Tips to ramp up your job search
2020 saw many South Africans losing their jobs. If you’re one of them, here’s your guide to essentials for ramping up your 2021 job search and standing out in the crowd.
Job search tip #1: Do your research
“In our tough economic times, there is more competition in the market,” says Judy Hofer, a career coach and associate recruiter at Dynexity, a recruitment agency. Whether you’re browsing vacancies online or have been invited to an interview, never stop researching during your job search. This will help you keep on top of developments within your industry so you convey an image of confidence and knowledge in your applications and the interview process. Besides this, a thorough knowledge of the company and its culture allows the interviewer to assess whether you’d be a good fit for it. Your formal education can only get you so far when you’re in a race for a sought-after role.
A job interview is as much about your potential employer getting to know you as it is about you sussing them out. This means doing your homework so you enter the room with your own understanding of the interviewing company, and can pose any questions you may have.
Job search tip #2: Sharpen your online profile
It could’ve been a while since you were last in the market for a job. Anita Hoole, managing director of Dynexity, suggests ramping up your search by starting with a professional, respectable online presence. “One of your job-search must-haves is a professional image on social media, as companies do check out candidates on Facebook and LinkedIn,” she says. Hofer adds: “Make sure your CV brands and sells you. Include tangible achievements and results measured in monetary and percentage terms.”
Job search tip #3: Network & upskill
Don’t underestimate the value of positive connections you’ve built with former colleagues and managers, or other people in the professional space you’ve partnered with. “Networking is important, as it could assist with getting good references or recommendations from industry players,” says Hoole. She adds, “Being part of a professional network will also show that you are truly invested in your profession.”
It can be daunting, but don’t shy away from sharing your current situation and that you’re open to opportunities. After all, in the competitive job market, every lead is valuable. You could be at drinks with friends or at a family dinner, and by hearing about your current situation, someone at the table may just be able to introduce you to a potential employer.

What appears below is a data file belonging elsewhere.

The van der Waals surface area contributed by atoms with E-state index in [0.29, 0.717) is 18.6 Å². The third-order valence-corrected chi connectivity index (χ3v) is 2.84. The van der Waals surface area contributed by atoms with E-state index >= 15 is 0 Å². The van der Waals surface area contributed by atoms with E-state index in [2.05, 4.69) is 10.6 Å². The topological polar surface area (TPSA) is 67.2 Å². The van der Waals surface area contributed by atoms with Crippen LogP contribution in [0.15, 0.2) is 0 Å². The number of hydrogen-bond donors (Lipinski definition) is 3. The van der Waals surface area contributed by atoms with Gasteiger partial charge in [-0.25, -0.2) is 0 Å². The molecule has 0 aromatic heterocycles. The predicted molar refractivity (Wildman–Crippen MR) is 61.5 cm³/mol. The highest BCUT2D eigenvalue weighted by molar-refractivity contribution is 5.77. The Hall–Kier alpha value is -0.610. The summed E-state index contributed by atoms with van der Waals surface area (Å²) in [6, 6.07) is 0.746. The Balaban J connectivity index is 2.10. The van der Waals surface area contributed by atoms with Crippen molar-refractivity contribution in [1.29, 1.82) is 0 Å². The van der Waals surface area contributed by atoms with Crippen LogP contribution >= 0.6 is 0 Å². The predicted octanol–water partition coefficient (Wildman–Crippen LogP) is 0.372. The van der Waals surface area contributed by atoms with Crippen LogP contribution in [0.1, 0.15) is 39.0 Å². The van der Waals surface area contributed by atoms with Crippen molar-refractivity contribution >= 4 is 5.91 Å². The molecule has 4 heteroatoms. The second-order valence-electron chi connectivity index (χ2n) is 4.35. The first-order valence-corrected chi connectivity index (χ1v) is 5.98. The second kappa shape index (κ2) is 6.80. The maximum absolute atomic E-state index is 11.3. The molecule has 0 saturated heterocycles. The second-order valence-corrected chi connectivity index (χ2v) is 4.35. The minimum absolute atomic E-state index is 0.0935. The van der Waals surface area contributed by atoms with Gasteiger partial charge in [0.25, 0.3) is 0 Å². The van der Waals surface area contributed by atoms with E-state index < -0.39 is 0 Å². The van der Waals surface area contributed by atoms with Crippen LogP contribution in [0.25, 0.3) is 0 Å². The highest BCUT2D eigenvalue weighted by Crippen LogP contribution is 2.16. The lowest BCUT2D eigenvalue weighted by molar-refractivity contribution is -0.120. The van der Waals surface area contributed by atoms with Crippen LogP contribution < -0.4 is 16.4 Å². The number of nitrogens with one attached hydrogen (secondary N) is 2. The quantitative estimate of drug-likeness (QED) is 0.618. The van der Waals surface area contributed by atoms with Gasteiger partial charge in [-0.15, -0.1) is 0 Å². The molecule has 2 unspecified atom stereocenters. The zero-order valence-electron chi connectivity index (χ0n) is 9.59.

“Any courses a candidate could add to their portfolio will make them a candidate of choice,” says Hoole. “Courses in leadership, sales, additional IT skills, toastmasters and so on will be of great benefit, and an interviewer will gravitate towards candidates that show the willingness to upskill themselves and continue learning.”
Use your free Personal Assistant to help you source quotes for courses to upskill and get you ready for your next role.
Job search tip #4: Avoid these mistakes…
It’s now commonplace to have job interviews on Zoom, Microsoft Teams or Skype. Hofer says one of the biggest mistakes candidates make during the hiring process is not being prepared for virtual interviews. “They often don’t have a good internet connection, or come across nervous on camera, as they have not prepared properly,” she explains. Technology aside, Hoole also cautions against certain conduct that can be interpreted as unprofessional at an interview. Here are her major don’ts:
• Don’t talk badly about your previous employers;
• Don’t play the ‘victim’ for being overlooked for promotions;
• Don’t make unrealistic salary and working hours/flexitime demands before even securing the position.
To add, Hofer notes a trend in employers being wary of offering permanent employment, so it’s time to be more open to contract roles. “Remember to stay realistic in your aspirations, be willing to accept annual contracts (if you really want the job) and prepare, prepare and prepare,” she says.
Job search tips #5: Role-play your interview
Hoole notes that as years have passed, the interview process has lengthened, so you can expect several rounds of interviews. “We often see panel interviews taking place, and entire teams are meeting the new prospect to give their input before an offer is extended,” she explains. This speaks largely to the importance of a good culture fit in addition to a candidate ticking the skills boxes.
Multiple interviews with entire teams added to the complexity of virtual interviews means the need to impress more people and troubleshoot more technical hiccups. So, your special weapon is to prepare. Hofer suggests some pointers for putting your best virtual foot forward:
• Ensure the environment you interview in is suitable, with an uncluttered background and no interferences.
• Practise with friends or family for how you come across on camera. First impressions still count.
• Ensure you can easily access the platform you’ll be interviewed on (for example, Zoom, Skype or Microsoft Teams) and have a stable, fast internet connection.
Are you in between jobs? Speak to a financial planner about the impact this could have on your finances, and how to protect your wealth until you’re back on your feet. Book a meeting now.
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